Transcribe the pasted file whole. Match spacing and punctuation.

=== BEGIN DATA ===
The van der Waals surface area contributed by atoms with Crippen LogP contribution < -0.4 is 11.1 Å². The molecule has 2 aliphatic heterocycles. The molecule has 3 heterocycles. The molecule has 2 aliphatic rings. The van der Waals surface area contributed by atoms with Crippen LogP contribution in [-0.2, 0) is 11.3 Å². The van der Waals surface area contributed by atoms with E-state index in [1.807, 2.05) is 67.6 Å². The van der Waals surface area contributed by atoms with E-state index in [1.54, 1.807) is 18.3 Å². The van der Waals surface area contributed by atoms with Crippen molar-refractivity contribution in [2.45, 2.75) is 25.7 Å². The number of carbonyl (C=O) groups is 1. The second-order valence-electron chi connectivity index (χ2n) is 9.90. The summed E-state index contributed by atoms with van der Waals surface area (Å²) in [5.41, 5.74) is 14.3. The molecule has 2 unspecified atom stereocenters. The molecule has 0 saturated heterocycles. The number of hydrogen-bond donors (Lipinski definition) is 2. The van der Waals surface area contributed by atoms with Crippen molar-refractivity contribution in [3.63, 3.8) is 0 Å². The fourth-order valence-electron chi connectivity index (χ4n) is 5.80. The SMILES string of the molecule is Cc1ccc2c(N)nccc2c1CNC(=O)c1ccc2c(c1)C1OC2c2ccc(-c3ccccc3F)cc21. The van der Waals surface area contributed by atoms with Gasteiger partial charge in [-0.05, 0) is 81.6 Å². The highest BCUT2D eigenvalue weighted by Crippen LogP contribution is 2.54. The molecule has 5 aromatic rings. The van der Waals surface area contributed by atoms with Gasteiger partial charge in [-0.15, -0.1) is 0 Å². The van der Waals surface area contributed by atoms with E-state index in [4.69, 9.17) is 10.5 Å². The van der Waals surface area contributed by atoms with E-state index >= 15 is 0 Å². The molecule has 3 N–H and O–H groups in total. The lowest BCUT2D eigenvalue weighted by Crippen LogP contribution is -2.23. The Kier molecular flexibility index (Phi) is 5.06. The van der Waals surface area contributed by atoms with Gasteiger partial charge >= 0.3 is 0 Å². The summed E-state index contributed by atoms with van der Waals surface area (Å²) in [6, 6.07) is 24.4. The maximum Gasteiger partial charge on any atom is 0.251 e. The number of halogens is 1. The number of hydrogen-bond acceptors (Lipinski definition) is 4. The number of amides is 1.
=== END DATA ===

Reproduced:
The van der Waals surface area contributed by atoms with Crippen LogP contribution < -0.4 is 11.1 Å². The molecule has 2 aliphatic heterocycles. The molecule has 3 heterocycles. The molecule has 2 aliphatic rings. The van der Waals surface area contributed by atoms with Crippen LogP contribution in [-0.2, 0) is 11.3 Å². The van der Waals surface area contributed by atoms with E-state index in [1.807, 2.05) is 67.6 Å². The van der Waals surface area contributed by atoms with E-state index in [1.54, 1.807) is 18.3 Å². The van der Waals surface area contributed by atoms with Crippen molar-refractivity contribution in [2.45, 2.75) is 25.7 Å². The number of carbonyl (C=O) groups is 1. The second-order valence-electron chi connectivity index (χ2n) is 9.90. The summed E-state index contributed by atoms with van der Waals surface area (Å²) in [5.41, 5.74) is 14.3. The molecule has 2 unspecified atom stereocenters. The molecule has 0 saturated heterocycles. The number of hydrogen-bond donors (Lipinski definition) is 2. The van der Waals surface area contributed by atoms with Crippen molar-refractivity contribution in [3.63, 3.8) is 0 Å². The fourth-order valence-electron chi connectivity index (χ4n) is 5.80. The SMILES string of the molecule is Cc1ccc2c(N)nccc2c1CNC(=O)c1ccc2c(c1)C1OC2c2ccc(-c3ccccc3F)cc21. The van der Waals surface area contributed by atoms with Gasteiger partial charge in [-0.05, 0) is 81.6 Å². The highest BCUT2D eigenvalue weighted by Crippen LogP contribution is 2.54. The molecule has 5 aromatic rings. The van der Waals surface area contributed by atoms with Gasteiger partial charge in [-0.15, -0.1) is 0 Å². The van der Waals surface area contributed by atoms with E-state index in [4.69, 9.17) is 10.5 Å². The van der Waals surface area contributed by atoms with E-state index >= 15 is 0 Å². The molecule has 3 N–H and O–H groups in total. The lowest BCUT2D eigenvalue weighted by Crippen LogP contribution is -2.23. The Kier molecular flexibility index (Phi) is 5.06. The van der Waals surface area contributed by atoms with Gasteiger partial charge >= 0.3 is 0 Å². The summed E-state index contributed by atoms with van der Waals surface area (Å²) in [6, 6.07) is 24.4. The maximum Gasteiger partial charge on any atom is 0.251 e. The number of halogens is 1. The number of hydrogen-bond acceptors (Lipinski definition) is 4. The number of amides is 1.